New Castle News

Lawrence County Fair

August 20, 2012

Photo Gallery, Story: Livestock auction caps county fair

NEW CASTLE — Cooler weather, blue skies and support of the agriculture industry were among reasons meat-buyers went to the fair early Saturday.

But most went to put their money behind the hard-working youths who had spent the year raising animals for this big week.

A continuous line of bidders waited to get their numbers, eager to raise them when the right animal entered the exhibit ring at the annual Junior Livestock Sale at the Lawrence County Fair.

Several hundred people packed into the show barn. There were not only buyers but family members, teachers, 4-H and FFA leaders and friends.

There were 237 animals were sold for meat, including beef, pigs, lambs, goats and rabbits.

Some buyers went to stock their freezers as a way to save.

But despite a struggling economy, the prices seemed to be higher than last year’s if the sale of the grand champion pig was any indication.

Shown by Scott Snyder of Volant, the 399-pound Yorkshire hog brought $8 per pound. The buyer was Cory Struchal of Slippery Rock, back a second time after buying a lamb last year.

“I’ve always been part of the agricultural community,” explained Struchal, who owns a grain farm. “I know most everybody here.”

The 4-H and FFA youths send letters to businesses and friends inviting them to attend the auction to bid on their animals. And although Struchal gets a letter every year, he would attend anyway.

“I just like to support the 4-H community,” he said.

Dan Murphy of Diamond Milling Co. in New Brighton also travels to Lawrence County to participate. He’s been a buyer for 15 years.

Saturday, he was hoping to buy a hog, a steer and a lamb at the sale.

His company sells feed to the students for their animals. He attended the sale with his family.

“We came up to give a little business back to them,” he said.

Fair director George Rodgers explained the youths who sell animals give about 4.25 percent of their sale back to the Junior Livestock Association so it can meet the costs of running the auction.

The rest — nearly 96 percent — they keep, and most of them invest the money in next year’s project, or put it into a college education fund.

Hundreds of local businesses participate, and some donate services each year for the auction, such as hauling and meat processing.

Each September, the 4-H, FFA and Junior Livestock Association sponsor an appreciation cookout at the fairgrounds for the buyers and supporters as a thank-you for their help.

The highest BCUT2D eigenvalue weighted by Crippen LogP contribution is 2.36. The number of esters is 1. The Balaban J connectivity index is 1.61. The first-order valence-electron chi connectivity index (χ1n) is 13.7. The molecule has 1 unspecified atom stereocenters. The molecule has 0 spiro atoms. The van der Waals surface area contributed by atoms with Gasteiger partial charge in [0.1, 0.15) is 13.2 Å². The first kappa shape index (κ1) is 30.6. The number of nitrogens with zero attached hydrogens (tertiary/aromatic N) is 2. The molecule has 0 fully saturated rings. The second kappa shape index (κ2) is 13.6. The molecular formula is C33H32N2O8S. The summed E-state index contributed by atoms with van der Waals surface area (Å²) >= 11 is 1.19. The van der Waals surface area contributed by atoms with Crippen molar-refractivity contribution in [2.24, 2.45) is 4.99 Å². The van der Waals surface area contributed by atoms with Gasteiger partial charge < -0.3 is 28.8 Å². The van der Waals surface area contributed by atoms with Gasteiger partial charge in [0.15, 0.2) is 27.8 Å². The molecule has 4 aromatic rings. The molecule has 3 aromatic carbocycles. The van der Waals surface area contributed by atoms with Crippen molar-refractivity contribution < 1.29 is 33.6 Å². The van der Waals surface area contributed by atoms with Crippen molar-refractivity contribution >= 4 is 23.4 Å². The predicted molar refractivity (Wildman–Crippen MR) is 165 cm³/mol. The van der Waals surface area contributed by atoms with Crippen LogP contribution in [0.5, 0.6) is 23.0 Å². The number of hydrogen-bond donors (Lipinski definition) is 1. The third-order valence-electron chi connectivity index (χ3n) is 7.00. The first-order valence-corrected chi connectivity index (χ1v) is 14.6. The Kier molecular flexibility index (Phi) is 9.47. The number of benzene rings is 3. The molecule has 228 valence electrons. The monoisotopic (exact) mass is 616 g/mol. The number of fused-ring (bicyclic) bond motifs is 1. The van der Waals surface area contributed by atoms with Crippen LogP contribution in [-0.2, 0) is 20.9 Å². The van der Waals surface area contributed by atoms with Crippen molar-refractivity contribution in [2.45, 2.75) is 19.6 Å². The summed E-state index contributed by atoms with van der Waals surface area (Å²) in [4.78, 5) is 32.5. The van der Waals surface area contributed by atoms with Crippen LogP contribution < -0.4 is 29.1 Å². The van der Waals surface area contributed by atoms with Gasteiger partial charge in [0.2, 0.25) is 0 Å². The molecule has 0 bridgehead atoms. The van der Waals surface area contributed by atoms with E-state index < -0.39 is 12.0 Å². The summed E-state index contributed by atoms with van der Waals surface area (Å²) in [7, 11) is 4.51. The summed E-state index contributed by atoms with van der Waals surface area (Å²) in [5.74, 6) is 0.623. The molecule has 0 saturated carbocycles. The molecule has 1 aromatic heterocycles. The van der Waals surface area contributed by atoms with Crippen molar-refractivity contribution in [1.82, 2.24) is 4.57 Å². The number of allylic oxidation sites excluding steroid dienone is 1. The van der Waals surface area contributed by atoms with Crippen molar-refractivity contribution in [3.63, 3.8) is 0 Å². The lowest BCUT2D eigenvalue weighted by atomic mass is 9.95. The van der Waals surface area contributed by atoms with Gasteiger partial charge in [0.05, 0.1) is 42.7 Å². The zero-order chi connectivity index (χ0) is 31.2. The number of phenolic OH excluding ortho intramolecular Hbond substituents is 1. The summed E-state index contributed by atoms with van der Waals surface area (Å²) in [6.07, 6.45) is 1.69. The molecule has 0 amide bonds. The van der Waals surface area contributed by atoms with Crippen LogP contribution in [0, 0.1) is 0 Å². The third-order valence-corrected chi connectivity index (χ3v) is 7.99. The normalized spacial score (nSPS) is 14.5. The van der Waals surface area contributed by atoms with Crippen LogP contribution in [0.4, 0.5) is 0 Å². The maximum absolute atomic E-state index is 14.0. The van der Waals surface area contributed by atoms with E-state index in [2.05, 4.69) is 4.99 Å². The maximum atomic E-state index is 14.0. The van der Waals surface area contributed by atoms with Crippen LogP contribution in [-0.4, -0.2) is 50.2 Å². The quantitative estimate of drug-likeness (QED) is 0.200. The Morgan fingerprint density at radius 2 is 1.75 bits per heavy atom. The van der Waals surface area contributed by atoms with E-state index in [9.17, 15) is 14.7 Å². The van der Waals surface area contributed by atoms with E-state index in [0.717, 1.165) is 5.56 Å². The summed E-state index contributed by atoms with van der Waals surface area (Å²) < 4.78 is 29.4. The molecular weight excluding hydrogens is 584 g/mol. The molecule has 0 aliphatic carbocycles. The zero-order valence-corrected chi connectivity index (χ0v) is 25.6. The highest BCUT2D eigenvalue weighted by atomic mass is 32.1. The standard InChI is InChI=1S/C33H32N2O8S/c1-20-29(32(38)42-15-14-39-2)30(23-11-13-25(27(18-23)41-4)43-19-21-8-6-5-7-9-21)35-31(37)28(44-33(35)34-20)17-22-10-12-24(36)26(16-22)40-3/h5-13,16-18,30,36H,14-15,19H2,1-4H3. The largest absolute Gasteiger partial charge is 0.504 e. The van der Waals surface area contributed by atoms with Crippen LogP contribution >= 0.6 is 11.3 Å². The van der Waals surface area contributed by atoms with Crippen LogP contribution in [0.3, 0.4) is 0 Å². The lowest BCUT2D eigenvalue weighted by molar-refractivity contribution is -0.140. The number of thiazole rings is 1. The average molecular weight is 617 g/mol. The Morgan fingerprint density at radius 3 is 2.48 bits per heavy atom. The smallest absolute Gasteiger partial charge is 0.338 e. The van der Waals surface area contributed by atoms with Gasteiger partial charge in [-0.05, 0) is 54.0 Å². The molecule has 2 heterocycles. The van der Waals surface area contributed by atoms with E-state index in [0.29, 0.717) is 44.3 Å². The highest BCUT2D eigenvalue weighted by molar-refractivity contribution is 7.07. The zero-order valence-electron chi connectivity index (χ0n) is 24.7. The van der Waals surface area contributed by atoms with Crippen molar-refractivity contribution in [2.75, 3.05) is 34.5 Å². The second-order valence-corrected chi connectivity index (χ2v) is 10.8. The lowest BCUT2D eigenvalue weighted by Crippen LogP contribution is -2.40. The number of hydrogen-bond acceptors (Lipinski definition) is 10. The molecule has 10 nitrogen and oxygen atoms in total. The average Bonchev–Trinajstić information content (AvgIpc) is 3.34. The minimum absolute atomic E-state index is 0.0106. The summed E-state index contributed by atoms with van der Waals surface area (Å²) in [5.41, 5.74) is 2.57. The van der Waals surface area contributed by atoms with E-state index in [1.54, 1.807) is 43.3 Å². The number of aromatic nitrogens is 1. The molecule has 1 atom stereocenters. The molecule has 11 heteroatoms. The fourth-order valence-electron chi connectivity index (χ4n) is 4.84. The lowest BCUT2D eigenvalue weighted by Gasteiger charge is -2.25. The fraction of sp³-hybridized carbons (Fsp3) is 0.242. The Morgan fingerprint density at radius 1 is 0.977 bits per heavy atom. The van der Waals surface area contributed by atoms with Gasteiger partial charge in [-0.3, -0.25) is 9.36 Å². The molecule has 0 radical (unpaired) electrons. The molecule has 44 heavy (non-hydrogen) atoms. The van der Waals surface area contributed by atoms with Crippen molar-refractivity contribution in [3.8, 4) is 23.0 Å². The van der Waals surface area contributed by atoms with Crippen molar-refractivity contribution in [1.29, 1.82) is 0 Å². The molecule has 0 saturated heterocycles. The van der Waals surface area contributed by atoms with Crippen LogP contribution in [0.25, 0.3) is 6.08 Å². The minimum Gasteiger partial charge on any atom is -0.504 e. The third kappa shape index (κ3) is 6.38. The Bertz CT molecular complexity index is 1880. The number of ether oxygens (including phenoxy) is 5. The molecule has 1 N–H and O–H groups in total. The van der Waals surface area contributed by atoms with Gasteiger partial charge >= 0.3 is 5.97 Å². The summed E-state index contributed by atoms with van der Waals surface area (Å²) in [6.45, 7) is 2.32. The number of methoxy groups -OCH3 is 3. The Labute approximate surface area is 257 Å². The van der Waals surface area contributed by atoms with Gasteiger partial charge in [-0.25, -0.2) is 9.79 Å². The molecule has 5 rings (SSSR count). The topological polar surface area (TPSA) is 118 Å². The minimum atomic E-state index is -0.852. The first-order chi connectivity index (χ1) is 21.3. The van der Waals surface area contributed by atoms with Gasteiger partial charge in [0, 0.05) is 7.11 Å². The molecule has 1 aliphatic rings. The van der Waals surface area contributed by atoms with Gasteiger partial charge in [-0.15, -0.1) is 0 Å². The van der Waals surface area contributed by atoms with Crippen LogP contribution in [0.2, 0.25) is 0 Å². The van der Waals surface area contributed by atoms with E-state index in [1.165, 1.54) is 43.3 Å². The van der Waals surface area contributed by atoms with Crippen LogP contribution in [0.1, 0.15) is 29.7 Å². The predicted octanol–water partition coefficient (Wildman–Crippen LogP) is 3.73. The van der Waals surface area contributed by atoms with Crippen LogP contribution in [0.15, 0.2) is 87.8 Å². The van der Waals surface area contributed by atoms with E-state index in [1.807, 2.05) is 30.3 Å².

This year’s event is planned for Sept. 16.


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Lawrence County Fair
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    The most glorious time for 4-H youths at the fair is when their animals receive a grand champion banner. That means a lot of hard work, time and effort that went into a year of preparation has paid off, because that animal is the top one of its kind at the Lawrence County Fair.

    August 21, 2013 1 Photo 1 Slideshow

  • Shannon.tiff Lawrence County Fair: Local women nab multiple honors

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    August 17, 2013 1 Photo

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    August 17, 2013

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    August 16, 2013 1 Photo

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    August 21, 2012 1 Photo 1 Slideshow

  • Photo Gallery, Story: Livestock auction caps county fair

    Cooler weather, blue skies and support of the agriculture industry were among reasons meat-buyers went to the fair early Saturday. But most went to put their money behind the hard-working youths who had spent the year raising animals for this big week.

    August 20, 2012

  • nichol.jpg Honors presented as fair ends

    Every year, at least two youths stand out from the crowd at the Lawrence County Fair. That is especially true when it comes to dedication and involvement in 4-H and livestock. This year, Jocelyn Kelly of Wampum and Jenny Ratvasky of Volant were considered as among those by their peers and 4-H and FFA leaders.

    August 20, 2012 2 Photos

  • Steer.jpg Photo Gallery, Story: Grand champion animals selected

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    August 20, 2012 1 Photo 1 Slideshow

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    August 18, 2012

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    August 17, 2012 1 Photo 1 Slideshow

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